Meanwhile, with everything else going on in the world, you may have missed another pretty significant story for comic-con culture. Last Tuesday’s elections included a vote in San Diego on Measure C, a wide ranging proposal that would have, among other things, allowed a hotel room tax to fund a $850 million expension of the San Diego Convention Center. The meaure would also have raised $2 billion in bonds to help with San Diego’s homeless problem.
As of today, the measure failed – although it got 63.55% of the vote it needed a 67% super-majority to pass.
Salkowitz notes that in recent years, an expansion of the SDCC was seen as as huge boost to the local economy – and of course would have allowed the city’s largest event to get even bigger:
A 2018 report issued by the Convention Center estimated that Comic-Con alone contributed $147 million to the regional economy out of a total of $1.1 billion generated by all conventions, trade shows and community events. The second largest event, the American Association for Clinical Chemistry, clocked in at 60.4 million.
As someone who has long reported on the con, and long ago claims that it brought in far less than professional gatherings, it’s nice to see this reality recognized.
Although CCI, the organization which puts on Comic-Con, and local mayoral candidates supported the measure – along with the Hyatt, the Hilton, the Marriott and the Padres – many were arrayed against Measure C:
At the same time, Measure C, which requires a 2/3 majority, has generated opposition from civic groups saying the proposals are too broad, the financial projections too optimistic, and the entire process too opaque and contrived. Opponents include the San Diego Republican Party, various anti-tax groups, and philanthropist Michael McConnell, who argues the proposal does not go far enough to address the homeless crisis. McConnell has spent at least $370,000 urging a No vote.
According to Weisberg and Warth, this may be the end of the trail for attempts to fund a convention center expansion (there’s still a very slim chance that when advance votes arecounted they may push the measure over the finish line but it’s very, very slim.)
A meeting of Measure C coalition members, including representatives from the tourism industry, business community and organized labor, could happen as early as Friday to discuss how to regroup. San Diego Tourism Authority CEO Joe Terzi on Wednesday was unwilling to disclose all the possible options under consideration but acknowledged there is no clear-cut strategy for potentially resurrecting the expansion project.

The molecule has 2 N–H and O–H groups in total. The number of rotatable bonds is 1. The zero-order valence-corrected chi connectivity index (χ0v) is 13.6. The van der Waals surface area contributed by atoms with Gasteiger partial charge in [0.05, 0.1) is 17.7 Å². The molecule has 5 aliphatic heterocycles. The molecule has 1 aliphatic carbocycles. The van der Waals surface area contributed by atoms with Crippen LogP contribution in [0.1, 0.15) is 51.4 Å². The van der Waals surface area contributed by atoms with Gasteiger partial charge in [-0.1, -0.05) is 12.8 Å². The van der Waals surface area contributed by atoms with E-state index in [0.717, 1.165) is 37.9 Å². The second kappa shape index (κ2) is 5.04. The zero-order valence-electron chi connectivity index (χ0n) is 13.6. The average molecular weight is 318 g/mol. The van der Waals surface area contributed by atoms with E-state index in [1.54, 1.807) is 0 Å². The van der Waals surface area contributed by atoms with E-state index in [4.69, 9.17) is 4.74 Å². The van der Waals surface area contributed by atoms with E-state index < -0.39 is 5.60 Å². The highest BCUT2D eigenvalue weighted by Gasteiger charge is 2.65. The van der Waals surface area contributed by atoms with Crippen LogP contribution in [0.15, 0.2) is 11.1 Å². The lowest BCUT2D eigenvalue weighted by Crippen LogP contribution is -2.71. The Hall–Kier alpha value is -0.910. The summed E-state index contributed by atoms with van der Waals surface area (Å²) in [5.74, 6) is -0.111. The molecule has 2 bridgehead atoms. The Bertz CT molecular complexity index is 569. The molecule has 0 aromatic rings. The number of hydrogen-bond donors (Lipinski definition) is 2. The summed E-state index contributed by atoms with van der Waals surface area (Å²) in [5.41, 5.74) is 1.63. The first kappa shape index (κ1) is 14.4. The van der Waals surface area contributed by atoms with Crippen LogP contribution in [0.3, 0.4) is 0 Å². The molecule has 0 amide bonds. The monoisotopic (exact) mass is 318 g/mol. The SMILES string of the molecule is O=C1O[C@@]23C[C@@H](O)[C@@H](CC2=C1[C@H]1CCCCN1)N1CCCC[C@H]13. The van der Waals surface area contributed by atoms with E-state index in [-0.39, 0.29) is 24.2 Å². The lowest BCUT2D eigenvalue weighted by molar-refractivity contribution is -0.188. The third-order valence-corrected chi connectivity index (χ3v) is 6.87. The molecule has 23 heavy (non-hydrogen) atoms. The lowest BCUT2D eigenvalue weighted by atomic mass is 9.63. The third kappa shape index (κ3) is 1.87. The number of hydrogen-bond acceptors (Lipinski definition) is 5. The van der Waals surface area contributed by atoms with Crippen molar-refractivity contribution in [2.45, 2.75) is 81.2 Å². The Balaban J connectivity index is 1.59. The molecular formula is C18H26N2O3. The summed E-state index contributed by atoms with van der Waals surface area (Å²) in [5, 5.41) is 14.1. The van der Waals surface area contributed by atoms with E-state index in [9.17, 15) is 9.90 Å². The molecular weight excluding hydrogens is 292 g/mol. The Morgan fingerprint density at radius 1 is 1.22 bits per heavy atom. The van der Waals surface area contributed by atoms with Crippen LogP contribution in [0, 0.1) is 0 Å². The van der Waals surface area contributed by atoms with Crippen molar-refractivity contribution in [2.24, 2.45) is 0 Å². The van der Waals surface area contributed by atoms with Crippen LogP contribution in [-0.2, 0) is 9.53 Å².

“No matter what we do, the way forward is not nearly as clear as what it was before,” said Terzi, who has long argued, as have others, that the bayfront center is losing out on many lucrative conventions that are going to rival cities with larger venues. “We’ll consult attorneys, talk to the (hotelier-run) Tourism Marketing District, the industry and the committee. We planned for getting a two-thirds majority and didn’t have a Plan B, so the (campaign) committee will sit down for a few minutes and think about what our next steps are, if any.”
One other dim hope: a court might overthrow the idea that a supermajority is necessary to pass the measure. California courts have been mixed in decisions on the topic in the past, however, and just who would pay for the court battle is unclear.
A measure to fund the expansion was actually approved by hoteliers all the way back in 2012, but courts ruled that it needed to be put to the public to vote on. After more machinations than I have time to write or you have patience to read, this vote was finally held this week, and although a clear majority supported the idea…it was not a super majority.
While Comic-Con would be the #1 beneficiary of the long wished for expansion, it would help the facility draw other large shows. Still, having more room to put on the granddaddy of comic-cons would have been spectacular. With no more room to expend, CCI has to look to other ways to raise money, and off-sites can only beguile so many attendees.
And with this measure seemingly dead in the water, the actual real estate where the expension would have gone may soon be put to another use, Weisberg and Warth report:
Still an open question as Measure C backers await a final, official verdict on the vote count is the fate of the bayfront site where the convention center expansion would have been built. Longtime port tenants Ray Carpenter and Art Engel, who currently control what is known as the Fifth Avenue Landing property, still have plans to build a $300 million hotel complex there, although they had consented a couple of years ago to back away from their project and turn over their leasehold in return for a multi-million-dollar payment should voters approve the hotel tax increase.
The project could come before San Diego port commissioners in May or early summer, Port of San Diego spokeswoman Brianne Page said Wednesday. Carpenter and Engel, she said, have submitted the information required by the port and its staff is currently reviewing that.
I didn’t mean to dump another sinking feeling on you, but it looks like the San Diego convention center is going to stay the way it is for the forseeable future and SDCC will remain the crowded shangri-la its been for the last decade.